Similarly, in “Chinese Cinema From Now ON,” she reiterated this belief that film should not only be entertainment but also an instrument for educating people: “Standing in the position of revolution, we naturally take film as the phonograph for the oppressed. It can be used as an instrument to inspire and awaken people and teach the oppressed to rebel against their enemy” (46). Seeing the rapidly developing economic crises around the world and the ways that imperialist countries exploited their colonies, Hu worried that China, a semi-colonial country and a potentially large market, was also in danger of being exploited. She wrote, “Undoubtedly, we are going to take film as an anti-imperialist weapon. We are going guide the people to be aware of the ugliness of the imperialism, to fight against the carving up China by imperialists by exposing their conspiracy” (46). For her, film was the best weapon for a developing nation to fight against imperialism and feudalism.
In an article entitled “About National Defense Movies,” Hu supported the 1936 call, made by leading left-wing writers and artists, for an anti-Japanese national defense film (国防电影). She agreed with many that the cinema could be used as a weapon for national liberation. (In answer to this call, a few anti-Japanese war films were produced, such as Blood on Wolf Mountain [狼山喋血记, 1936] and Soaring Aspiration [壮志凌云, 1936].) In her article, Hu also pointed out the importance of creating appealing cinematic products since the Chinese film industry was still subject to market and commercial forces at that time (14).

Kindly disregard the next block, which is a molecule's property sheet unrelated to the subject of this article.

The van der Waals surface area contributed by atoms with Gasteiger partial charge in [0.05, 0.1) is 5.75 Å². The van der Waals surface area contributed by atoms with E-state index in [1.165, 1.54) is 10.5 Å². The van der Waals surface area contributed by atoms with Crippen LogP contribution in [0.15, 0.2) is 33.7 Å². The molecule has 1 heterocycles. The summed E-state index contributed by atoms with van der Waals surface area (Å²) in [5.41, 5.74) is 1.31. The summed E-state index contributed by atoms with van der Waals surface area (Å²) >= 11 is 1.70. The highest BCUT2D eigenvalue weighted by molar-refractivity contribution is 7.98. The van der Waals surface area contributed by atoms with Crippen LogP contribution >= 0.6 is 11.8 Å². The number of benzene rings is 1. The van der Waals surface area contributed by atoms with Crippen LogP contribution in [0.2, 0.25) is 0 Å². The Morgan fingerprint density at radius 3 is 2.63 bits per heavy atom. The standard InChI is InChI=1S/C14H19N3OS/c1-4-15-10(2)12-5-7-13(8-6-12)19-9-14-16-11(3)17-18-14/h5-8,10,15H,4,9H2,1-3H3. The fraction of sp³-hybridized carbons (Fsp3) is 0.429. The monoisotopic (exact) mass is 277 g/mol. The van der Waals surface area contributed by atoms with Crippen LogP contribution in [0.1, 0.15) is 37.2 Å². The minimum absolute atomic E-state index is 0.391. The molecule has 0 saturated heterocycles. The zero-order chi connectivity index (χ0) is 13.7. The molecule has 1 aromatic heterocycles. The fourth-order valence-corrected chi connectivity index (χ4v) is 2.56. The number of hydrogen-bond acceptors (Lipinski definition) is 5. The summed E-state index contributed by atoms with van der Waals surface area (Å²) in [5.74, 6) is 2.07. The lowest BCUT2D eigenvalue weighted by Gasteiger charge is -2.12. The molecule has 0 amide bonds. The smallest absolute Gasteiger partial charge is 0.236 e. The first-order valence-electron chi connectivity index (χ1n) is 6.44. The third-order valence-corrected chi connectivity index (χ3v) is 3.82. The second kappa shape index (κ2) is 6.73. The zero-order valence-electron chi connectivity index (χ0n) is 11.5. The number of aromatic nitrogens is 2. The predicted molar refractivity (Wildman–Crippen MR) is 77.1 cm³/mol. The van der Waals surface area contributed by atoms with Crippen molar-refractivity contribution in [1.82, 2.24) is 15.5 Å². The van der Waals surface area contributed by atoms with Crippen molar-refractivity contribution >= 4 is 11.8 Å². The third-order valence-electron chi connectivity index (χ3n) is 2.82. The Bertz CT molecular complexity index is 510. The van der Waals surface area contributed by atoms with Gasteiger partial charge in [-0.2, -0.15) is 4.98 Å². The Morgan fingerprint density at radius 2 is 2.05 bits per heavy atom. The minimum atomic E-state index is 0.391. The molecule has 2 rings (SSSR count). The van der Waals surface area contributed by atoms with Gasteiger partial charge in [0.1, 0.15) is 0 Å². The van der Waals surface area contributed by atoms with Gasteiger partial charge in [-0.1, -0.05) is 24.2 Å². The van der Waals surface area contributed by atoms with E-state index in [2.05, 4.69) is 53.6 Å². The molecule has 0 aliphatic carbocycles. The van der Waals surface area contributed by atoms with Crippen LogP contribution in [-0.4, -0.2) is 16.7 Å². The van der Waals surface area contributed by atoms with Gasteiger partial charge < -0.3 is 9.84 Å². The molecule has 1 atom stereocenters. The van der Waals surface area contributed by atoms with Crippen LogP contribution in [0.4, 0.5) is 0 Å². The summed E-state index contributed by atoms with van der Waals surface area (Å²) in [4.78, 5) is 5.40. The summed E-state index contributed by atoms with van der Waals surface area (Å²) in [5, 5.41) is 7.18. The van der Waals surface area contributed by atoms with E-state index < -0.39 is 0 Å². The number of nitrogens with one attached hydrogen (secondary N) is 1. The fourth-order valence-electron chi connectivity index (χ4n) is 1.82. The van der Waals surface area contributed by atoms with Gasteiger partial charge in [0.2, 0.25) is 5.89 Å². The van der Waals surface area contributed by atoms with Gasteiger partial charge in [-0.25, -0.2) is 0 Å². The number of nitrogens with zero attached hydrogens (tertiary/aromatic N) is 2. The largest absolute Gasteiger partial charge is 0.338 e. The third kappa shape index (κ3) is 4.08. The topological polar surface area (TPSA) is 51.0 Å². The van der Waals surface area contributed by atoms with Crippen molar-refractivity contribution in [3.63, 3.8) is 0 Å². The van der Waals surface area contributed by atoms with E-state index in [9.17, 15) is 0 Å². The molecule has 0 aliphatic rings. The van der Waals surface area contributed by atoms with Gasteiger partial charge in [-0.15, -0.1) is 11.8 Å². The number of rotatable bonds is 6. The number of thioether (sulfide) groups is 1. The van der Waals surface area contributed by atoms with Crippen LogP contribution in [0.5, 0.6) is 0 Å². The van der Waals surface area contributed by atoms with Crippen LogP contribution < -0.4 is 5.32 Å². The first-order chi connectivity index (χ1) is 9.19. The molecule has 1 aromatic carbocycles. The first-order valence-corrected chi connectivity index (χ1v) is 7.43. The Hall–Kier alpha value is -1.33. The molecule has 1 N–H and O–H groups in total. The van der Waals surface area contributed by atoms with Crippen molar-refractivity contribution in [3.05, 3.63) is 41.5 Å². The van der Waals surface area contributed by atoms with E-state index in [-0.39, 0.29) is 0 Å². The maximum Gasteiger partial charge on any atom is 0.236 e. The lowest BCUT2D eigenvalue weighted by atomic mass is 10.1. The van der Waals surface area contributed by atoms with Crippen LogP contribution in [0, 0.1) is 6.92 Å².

What happened to Hu Ping after the “8.13 Incident” remains a mystery today. She stayed for a short time in Wuhan and then disappeared from public view after the city was occupied by the Japanese army in October 1938 (“Progressive Star”). There are numerous and contradictory descriptions of her later life. She reportedly either married a Hong Kong merchant (“Film Star Hu Ping ”) or a professor at Hu Nan University (“Hu Ping Becomes a Professor’s Wife”). Other sources suggested she either became the mistress of a military officer in Yunnan (Huang 285-56) or a Buddhist nun (Qing). Pan Jienong, a famous screenwriter, recalled seeing Hu in the arms of Xu Kan, the Minister of Food of the Kuomintang government, on the street in Chengdu in 1942 (189-91). And Fei Ge reported in 2007 that Hu lived anonymously until the Cultural Revolution in the 1960s in her hometown of Changsha (D2).
While we do not know what happened to Hu, it is clear that she was a product of a particular moment in Chinese history, when there was a move for women’s liberation in education, the economy, and the arts in the 1920s and 1930s, which made it possible for her to pursue a theater and performance career. Actively involved in left-wing politics in the 1930s, she was an independent and bold figure on screen and on the page with her critical writing. Known as the “Red Girl” because she often dressed in red from head to toe, she was also a fashion icon, embodying with her chosen color both the revolution and urban modernity. In this way, as in her short but prolific film career, Hu epitomized the complex economic, political, and cultural forces that shaped mainstream Chinese cinema during both the late silent and early sound eras.